September 23, 2020 / by 


You Can’t Spread Justice in an Insecure Country

Back in July, SIGAR noted that $50 million in US funds had been awarded in a sole source contract secured only by a short letter of agreement between the Department of State and the contractor, the International Development Law Organization, known as IDLO.  That contract was for one of three programs that are administered by State’s Bureau of International Narcotics and Law Enforcement Affairs (INL) under the overall program called the Justice Sector Support Program, JSSP. IDLO’s contract covers Regional Justice Sector Training. PAE, which previously had been the contractor for all of JSSP, retains responsibility for the other two programs, a Case Management System and Institutional/Administrative Capacity Building. Over $200 million has been invested by INL for JSSP.

In an audit released today (pdf) SIGAR found that the contract with PAE is limited in how PAE’s performance can be assessed and whether the goals of JSSP are being achieved.

There is a much larger overall problem, though, and it is in how this program, like all of the rest of US plans for Afghanistan, was scuttled by the abject failure of the military to bring peace to Afghanistan. Note that the original plan was for the justice program to spread throughout Afghanistan. But the abject failure of the military to stabilize the country means that this program only was able to address small portions of the country:

Specifically, under the May 2011 statement of work agreed to between INL and PAE, the case management system was supposed to be completed nationwide by May 2012. However, geographic, logistical, and other challenges prevented PAE from expanding the electronic, internet-based case management system beyond 7 of 34 of Afghanistan’s provinces. As a result, INL modified the contract by replacing the requirement for a nationwide system with one that required implementation in only the seven provinces where it had already been installed.

So a portion of the program meant for all of the country wound up being operational in only 7 out of 34 provinces because of many failures, but I suspect that the indirect language in this section is meant to gloss over security failures being the main reason for restricting the reach of the program. I see no evidence that the budget for this portion of the program was cut to reflect the smaller size, so I wonder if PAE merely got to pocket what they would have spent expanding to the missing 27 provinces.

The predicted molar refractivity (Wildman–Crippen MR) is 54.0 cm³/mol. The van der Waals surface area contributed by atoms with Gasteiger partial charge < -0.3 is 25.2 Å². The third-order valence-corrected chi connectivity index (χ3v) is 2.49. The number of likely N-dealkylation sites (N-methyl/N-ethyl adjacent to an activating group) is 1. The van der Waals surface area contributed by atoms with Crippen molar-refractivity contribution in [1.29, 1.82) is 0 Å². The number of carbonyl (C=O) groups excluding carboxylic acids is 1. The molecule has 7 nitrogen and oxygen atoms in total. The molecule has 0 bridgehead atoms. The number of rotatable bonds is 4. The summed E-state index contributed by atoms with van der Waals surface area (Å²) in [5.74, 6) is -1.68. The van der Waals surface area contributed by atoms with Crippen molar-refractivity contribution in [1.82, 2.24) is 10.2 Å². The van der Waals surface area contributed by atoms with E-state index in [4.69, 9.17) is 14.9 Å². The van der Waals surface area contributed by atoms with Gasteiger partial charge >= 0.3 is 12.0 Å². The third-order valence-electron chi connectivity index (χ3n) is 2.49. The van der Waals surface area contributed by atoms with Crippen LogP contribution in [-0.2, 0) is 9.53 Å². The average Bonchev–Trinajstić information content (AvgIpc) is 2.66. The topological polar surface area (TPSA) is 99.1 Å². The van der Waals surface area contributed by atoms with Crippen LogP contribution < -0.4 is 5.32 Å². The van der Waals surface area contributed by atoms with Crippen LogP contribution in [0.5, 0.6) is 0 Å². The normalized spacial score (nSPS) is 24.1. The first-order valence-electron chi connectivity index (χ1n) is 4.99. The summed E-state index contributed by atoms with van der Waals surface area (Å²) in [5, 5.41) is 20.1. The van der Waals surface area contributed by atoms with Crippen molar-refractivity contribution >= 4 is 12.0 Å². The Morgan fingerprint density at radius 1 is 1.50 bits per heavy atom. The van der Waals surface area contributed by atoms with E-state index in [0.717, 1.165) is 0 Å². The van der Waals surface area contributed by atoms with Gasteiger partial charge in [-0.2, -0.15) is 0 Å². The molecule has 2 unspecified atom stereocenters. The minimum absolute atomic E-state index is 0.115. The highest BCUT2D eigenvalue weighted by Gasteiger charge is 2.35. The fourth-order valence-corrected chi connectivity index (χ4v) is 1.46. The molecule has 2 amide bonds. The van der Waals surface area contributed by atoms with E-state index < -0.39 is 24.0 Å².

As noted back in July, the transfer of a portion of JSSP to IDLO was suspect. Today’s audit doesn’t reduce the concerns about IDLO:

IDLO has faced high leadership turnover and budgetary shortfalls that, according to IDLO’s Audit and Finance Committee, raise serious questions about the future sustainability of the organization. Furthermore, although INL officials stated that the transfer to IDLO would result in lower costs, INL did not conduct a formal cost/benefit analysis to support this assertion or a “lessons learned” evaluation of the work performed by PAE that could have been used to help develop the JTTP. INL originally required PAE to conduct a detailed evaluation of the JSSP’s Regional Justice Sector Training component in 2012. However, it is now expected to be completed by the end of 2013.

So IDLO was in danger of no longer existing and INL also has been over a year late in getting PAE to provide an evaluation of the work they had done on this section of the program in order for IDLO to have a good idea of which direction to head. Why would INL even choose IDLO? It seems to me that the biggest reason was once again most likely the failed security situation:

INL’s assertion that it was becoming increasingly difficult for PAE to operate in Afghanistan because the contractor could no longer use private security contractors for its protection. PAE—like other private contractors working in Afghanistan—is now required to use Afghan Public Protection Force personnel for security. The Afghan Public Protection Force is a state-owned enterprise under the jurisdiction of the Afghan Ministry of Interior. INL officials told us IDLO, an international organization with United Nations Observer Status, has a waiver that allows it to use private security contractors for security. State asserts that this exemption limits IDLO’s security costs and gives it more freedom of movement throughout Afghanistan.

It appears that INL decided that its contractors would not be safe if they depended on Karzai’s hand-picked security organization and so they had to move this portion of the contract to the only group they could find that had a waiver to employ private security contractors.

The remainder of the audit is very interesting reading and shows that SIGAR has serious concerns about how progress in the program can be tracked and evaluated, as well as concerns about how expenses can be justified. But to me, the whole debacle shows the folly of the US misadventures in Afghanistan. Despite spending over $200 million to spread a justice program throughout the country, many Afghans are more likely to seek justice in a Taliban court than one affiliated with the Afghan government.

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